? (p. 73-74 of the Paperback Library edition):
To those who subscribe to the soul-body dichotomy in literature, Atlas Shrugged is a mystifying anomaly that defies classification by conventional standards. It moves effortlessly and ingeniously from economics to epistemology to morality to metaphysics to psychology to the theory of sex, on the one hand—and, on the other, it has a chapter that a ends with the heroine hurtling toward the earth in an airplane with a dead motor, it has a playboy crusader who blows up a multi-billion-dollar industry, a philosopher-turned-pirate who attacks government relief ships, and a climax that involves the rescue of the hero from a torture-chamber.
For the life of me, I cannot imagine Rand conceiving of rescuing the hero from a torture-chamber as anything but a cliche, except she completely inverted it. She had her torture scene (which is interesting in itself, as is seen in countless stories). But she integrated it with all the other elements in the novel and she made the bad guys torture the good guy in order for him to lead them.
As a further use of the plane crash, Rand even added symbolism. Here is a quote from The Art of Fiction
, p. 173:
When, at the end of Part II of Atlas Shrugged, Dagny follows Galt into the sunrise, that is symbolism. It is even a trite symbol, but so appropriate that it was legitimate. Literally, she is following his plane late at night, and by the locale of the action he has to go east (which I carefully planned long in advance). Symbolically, she has been in the dark during all of the story, but now she is about to see the sunrise—and the first light comes from the wings of Galt's plane.
Using the sunrise, or any form of light, as a symbol of the good or the revelation is a bromide, but it is a bromide of the kind that love is: it is so wide and fundamental that you cannot avoid it. What will make your use of it a bromide or not is whether or not you bring any originality to the subject.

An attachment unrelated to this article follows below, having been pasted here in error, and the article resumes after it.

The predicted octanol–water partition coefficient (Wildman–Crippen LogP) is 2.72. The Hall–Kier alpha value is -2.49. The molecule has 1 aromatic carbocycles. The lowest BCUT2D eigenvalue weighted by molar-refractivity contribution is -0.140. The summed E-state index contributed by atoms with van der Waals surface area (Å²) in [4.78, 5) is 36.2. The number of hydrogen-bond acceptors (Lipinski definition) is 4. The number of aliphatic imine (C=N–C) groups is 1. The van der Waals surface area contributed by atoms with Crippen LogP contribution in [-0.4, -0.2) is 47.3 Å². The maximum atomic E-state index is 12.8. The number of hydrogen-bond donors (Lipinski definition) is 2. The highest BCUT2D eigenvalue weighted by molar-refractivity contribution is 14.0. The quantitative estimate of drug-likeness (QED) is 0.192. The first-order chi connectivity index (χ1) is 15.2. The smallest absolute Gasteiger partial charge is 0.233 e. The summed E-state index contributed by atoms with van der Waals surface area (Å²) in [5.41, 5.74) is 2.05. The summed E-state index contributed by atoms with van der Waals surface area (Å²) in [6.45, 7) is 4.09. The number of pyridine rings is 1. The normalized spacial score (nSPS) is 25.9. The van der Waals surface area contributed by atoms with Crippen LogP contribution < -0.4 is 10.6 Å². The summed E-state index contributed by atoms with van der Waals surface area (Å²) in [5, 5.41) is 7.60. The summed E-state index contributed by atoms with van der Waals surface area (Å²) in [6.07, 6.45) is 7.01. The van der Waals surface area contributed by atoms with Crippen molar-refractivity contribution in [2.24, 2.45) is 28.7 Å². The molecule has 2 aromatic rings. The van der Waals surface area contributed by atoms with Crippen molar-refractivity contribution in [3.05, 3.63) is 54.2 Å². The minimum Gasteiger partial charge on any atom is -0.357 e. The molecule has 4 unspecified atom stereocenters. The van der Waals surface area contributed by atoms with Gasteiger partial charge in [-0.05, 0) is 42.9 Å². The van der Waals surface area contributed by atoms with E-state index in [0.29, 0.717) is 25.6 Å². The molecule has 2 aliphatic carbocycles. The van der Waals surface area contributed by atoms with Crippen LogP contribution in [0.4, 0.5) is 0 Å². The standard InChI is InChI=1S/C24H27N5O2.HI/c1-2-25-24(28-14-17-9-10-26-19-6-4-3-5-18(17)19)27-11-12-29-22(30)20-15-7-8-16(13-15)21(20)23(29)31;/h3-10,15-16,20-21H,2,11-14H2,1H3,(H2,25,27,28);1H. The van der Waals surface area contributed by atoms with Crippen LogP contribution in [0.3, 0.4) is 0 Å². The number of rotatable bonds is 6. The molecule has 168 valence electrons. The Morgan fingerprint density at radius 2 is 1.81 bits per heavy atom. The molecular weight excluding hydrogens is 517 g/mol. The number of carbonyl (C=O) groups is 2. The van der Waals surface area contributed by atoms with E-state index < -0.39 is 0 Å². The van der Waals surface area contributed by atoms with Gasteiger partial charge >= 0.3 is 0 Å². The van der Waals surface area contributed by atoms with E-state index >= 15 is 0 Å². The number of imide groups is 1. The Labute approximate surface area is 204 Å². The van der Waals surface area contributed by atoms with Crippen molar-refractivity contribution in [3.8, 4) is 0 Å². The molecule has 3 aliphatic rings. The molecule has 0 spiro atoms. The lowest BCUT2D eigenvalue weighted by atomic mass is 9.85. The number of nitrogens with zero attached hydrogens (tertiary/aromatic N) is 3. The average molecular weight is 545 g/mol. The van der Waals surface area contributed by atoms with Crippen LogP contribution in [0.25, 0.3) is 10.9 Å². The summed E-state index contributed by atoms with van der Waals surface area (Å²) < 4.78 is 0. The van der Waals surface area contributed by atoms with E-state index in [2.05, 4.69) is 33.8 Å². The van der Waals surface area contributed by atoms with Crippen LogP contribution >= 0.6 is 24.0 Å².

I learned a long time ago as a song lyric writer that a great source of inspiration was to invert cliches or put a new spin on them. I see this approach all over Rand's writing. She even put a new spin on Greek mythology.
To be clear, my point is that Rand did not avoid cliches. She embraced them, but turned them around to serve her message. She had other options in creating her stories, yet they are loaded with inverted or altered cliches.
I see nothing wrong or demeaning about this. I wonder if part of the reason so much that is stilted in writers trying to imitate Rand (or follow her school of writing) is due to their complete avoidance of cliches for fear that it smacks of second-handedness. They are literally left without too much action, so they imitate her in order to be safe.
As a complimentary comment, I read somewhere by NB that Rand liked to shock people. I tried to find this quote, but I couldn't, so I need to add it later. A good example, but not what NB wrote, is Rand's comment to a question asking what she thought of feminism and she responded that she was a male chauvinist. This is the entertainer in her. I see this coming through all over in her writing and I see nothing wrong or demeaning about this, either. To me, an artist who does not want to entertain is not much of an artist. There is nothing second-hand at all in thinking about the audience as one of the elements you consider. (But, of course, I believe there is plenty wrong if it is an imbalanced concern.)
I hope this makes what I have been trying to say a little clearer.